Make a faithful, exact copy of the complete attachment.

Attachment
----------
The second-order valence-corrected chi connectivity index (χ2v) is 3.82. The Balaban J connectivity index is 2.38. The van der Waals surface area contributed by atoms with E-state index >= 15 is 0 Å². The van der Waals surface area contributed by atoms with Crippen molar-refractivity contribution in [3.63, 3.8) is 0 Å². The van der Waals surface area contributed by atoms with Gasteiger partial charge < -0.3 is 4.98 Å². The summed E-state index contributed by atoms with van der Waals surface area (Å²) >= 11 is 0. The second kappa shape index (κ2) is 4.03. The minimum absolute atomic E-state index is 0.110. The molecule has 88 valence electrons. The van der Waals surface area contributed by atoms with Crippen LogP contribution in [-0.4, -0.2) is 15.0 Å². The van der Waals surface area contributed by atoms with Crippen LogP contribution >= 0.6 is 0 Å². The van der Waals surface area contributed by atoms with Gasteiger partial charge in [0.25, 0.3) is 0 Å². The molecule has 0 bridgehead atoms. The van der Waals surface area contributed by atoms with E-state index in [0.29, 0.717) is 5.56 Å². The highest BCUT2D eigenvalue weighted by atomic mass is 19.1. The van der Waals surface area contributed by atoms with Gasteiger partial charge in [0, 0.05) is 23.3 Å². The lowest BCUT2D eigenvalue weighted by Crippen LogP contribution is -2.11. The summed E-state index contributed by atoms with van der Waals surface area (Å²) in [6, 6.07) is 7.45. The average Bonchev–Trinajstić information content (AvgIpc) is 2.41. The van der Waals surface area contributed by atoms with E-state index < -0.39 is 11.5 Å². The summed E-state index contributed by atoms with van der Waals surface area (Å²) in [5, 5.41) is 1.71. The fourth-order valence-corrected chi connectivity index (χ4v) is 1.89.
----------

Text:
The second-order valence-corrected chi connectivity index (χ2v) is 3.82. The Balaban J connectivity index is 2.38. The van der Waals surface area contributed by atoms with E-state index >= 15 is 0 Å². The van der Waals surface area contributed by atoms with Crippen molar-refractivity contribution in [3.63, 3.8) is 0 Å². The van der Waals surface area contributed by atoms with Gasteiger partial charge < -0.3 is 4.98 Å². The summed E-state index contributed by atoms with van der Waals surface area (Å²) >= 11 is 0. The second kappa shape index (κ2) is 4.03. The minimum absolute atomic E-state index is 0.110. The molecule has 88 valence electrons. The van der Waals surface area contributed by atoms with Crippen LogP contribution in [-0.4, -0.2) is 15.0 Å². The van der Waals surface area contributed by atoms with Crippen LogP contribution >= 0.6 is 0 Å². The van der Waals surface area contributed by atoms with Gasteiger partial charge in [0.25, 0.3) is 0 Å². The molecule has 0 bridgehead atoms. The van der Waals surface area contributed by atoms with E-state index in [0.29, 0.717) is 5.56 Å². The highest BCUT2D eigenvalue weighted by atomic mass is 19.1. The van der Waals surface area contributed by atoms with Gasteiger partial charge in [0, 0.05) is 23.3 Å². The lowest BCUT2D eigenvalue weighted by Crippen LogP contribution is -2.11. The summed E-state index contributed by atoms with van der Waals surface area (Å²) in [6, 6.07) is 7.45. The average Bonchev–Trinajstić information content (AvgIpc) is 2.41. The van der Waals surface area contributed by atoms with E-state index < -0.39 is 11.5 Å². The summed E-state index contributed by atoms with van der Waals surface area (Å²) in [5, 5.41) is 1.71. The fourth-order valence-corrected chi connectivity index (χ4v) is 1.89.